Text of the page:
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How to handle bullying

Are you vulnerable to things other kids say to you?
Judd and Jim fought back by talking with people they could trust.

I got teased about my weight," Judd says. "I was a big kid back then. I was called 'Tubbo.' When I came into school every day, I knew I was going to get teased. I wondered to myself, you know, what was it going to be today?

Jim's size - over 6'4" - made him a target, too. "If you're big, some kids might test you to see if you're as tough as you look," he says. "If you're not macho, they'll be like, 'What's your problem?' They'll really make fun of you, because you're not sticking up for yourself."

Judd would be on the playground and hear kids say mean things to him. "Hey I'll race ya. I bet ya I'll beat you by a mile," he says. "Another guy might pop in and say, 'I bet he'll faint before he gets to the finish line.' "

Many kids withdraw when they are bullied.

Jim raced home from school every day. And he cried. "It really hurt me," Jim says. "I was this big kid, but I was very sensitive."

Judd withdrew, too. "I would just come home," he says, "go straight to my room and just sit there thinking, 'What am I doing wrong here? Why are they teasing me so badly?'"

Lucky for Judd, his dad reached out to offer help. His dad also had been teased as a kid. His experience gave him perspective he could share. "People teasing you just want to get higher on the social ladder," he told Judd. "They're bullying to try to build themselves up."

His dad's words gave Judd a boost. He considered that his dad might be right. Still more important was their talks. "Knowing that my dad was going waiting for me and willing to talk, I was able to - not ignore the teasing - but not believe the teasing." It took a while but eventually, the bullies ignored Judd.

That plan makes sense to Jim who eventually opened up to his mom. "It's better to talk with someone you know is going to give you the right advice," he says. "If you keep it all inside, you're eventually going to blow. That's the way I was feeling."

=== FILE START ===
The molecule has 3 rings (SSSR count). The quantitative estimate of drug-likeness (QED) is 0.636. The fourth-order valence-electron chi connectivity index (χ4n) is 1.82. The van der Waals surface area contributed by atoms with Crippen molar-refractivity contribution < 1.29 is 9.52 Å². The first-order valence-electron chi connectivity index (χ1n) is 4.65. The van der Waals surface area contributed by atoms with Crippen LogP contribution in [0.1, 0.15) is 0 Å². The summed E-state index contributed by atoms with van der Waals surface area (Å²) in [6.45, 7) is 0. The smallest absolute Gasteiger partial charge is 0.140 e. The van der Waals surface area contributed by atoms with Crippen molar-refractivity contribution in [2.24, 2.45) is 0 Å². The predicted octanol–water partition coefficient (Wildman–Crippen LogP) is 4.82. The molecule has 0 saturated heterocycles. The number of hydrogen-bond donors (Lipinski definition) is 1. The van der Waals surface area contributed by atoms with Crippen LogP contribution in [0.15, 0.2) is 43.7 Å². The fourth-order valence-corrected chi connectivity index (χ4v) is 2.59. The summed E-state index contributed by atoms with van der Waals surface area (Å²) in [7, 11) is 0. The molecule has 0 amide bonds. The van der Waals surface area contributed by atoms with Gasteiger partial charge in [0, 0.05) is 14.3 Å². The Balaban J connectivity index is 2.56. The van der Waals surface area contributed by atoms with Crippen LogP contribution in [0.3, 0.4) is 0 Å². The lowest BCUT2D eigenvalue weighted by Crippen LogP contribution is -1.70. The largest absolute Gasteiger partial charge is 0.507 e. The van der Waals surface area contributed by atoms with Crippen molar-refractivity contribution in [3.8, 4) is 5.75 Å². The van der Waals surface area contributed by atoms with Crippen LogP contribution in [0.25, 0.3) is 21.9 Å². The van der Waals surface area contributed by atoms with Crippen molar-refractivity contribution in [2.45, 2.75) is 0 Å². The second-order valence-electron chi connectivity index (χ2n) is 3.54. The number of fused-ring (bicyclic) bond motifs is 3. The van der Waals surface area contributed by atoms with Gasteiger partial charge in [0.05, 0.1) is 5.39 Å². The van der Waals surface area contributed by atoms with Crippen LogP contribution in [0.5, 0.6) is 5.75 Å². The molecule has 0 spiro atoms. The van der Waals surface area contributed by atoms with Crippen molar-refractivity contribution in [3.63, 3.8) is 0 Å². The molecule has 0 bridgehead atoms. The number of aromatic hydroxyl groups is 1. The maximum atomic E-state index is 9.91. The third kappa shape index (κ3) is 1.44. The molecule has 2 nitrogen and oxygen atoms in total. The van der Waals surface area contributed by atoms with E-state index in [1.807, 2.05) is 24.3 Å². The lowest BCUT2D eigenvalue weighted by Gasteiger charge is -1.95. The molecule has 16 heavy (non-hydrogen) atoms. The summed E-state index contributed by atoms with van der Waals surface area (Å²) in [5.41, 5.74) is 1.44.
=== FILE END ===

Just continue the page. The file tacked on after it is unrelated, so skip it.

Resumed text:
Even guys who seem to have it all sometimes need to talk. "You need to find a special person you can sit down and talk to," Jim says. "The motto I would give a kid in my situation is that there's a light at the end of the tunnel."

Are you vulnerable to things other kids say to you?



Judd's Dad

It's A Fact.
One in seven children, both male and female, is either a bully or a victim of bullying. 1

Approximately 15 percent of students are either bullied regularly or are initiators of bullying behavior. 2

Boys are more likely than girls to participate in bullying behavior and to be victims of bullies. 3

Students who participate in bullying behaviors seem to have a need to feel powerful and in control. 2

Children who experience persistent bullying may become depressed or fearful. They may even lose interest in school.3

Dealing With It.
No one has a right to treat another person with disrespect. Talk with an adult you trust if you or someone you know is being bullied.

People who bully others often do it to make themselves feel more important. This can help you see the bully as insecure and weak rather than powerful.

Here are ways you can respond to a bully: "I am not listening to you." Or, "What's your point?" Or, "I don't care what you think about me."

A person with real strength is a person who feels good about himself or herself. They treat others with respect.

Hear more from Jim and Judd in Boys on Bullying DVD

1. National Association of School Psychologists
2. Bullying in School
3. School Psychology Review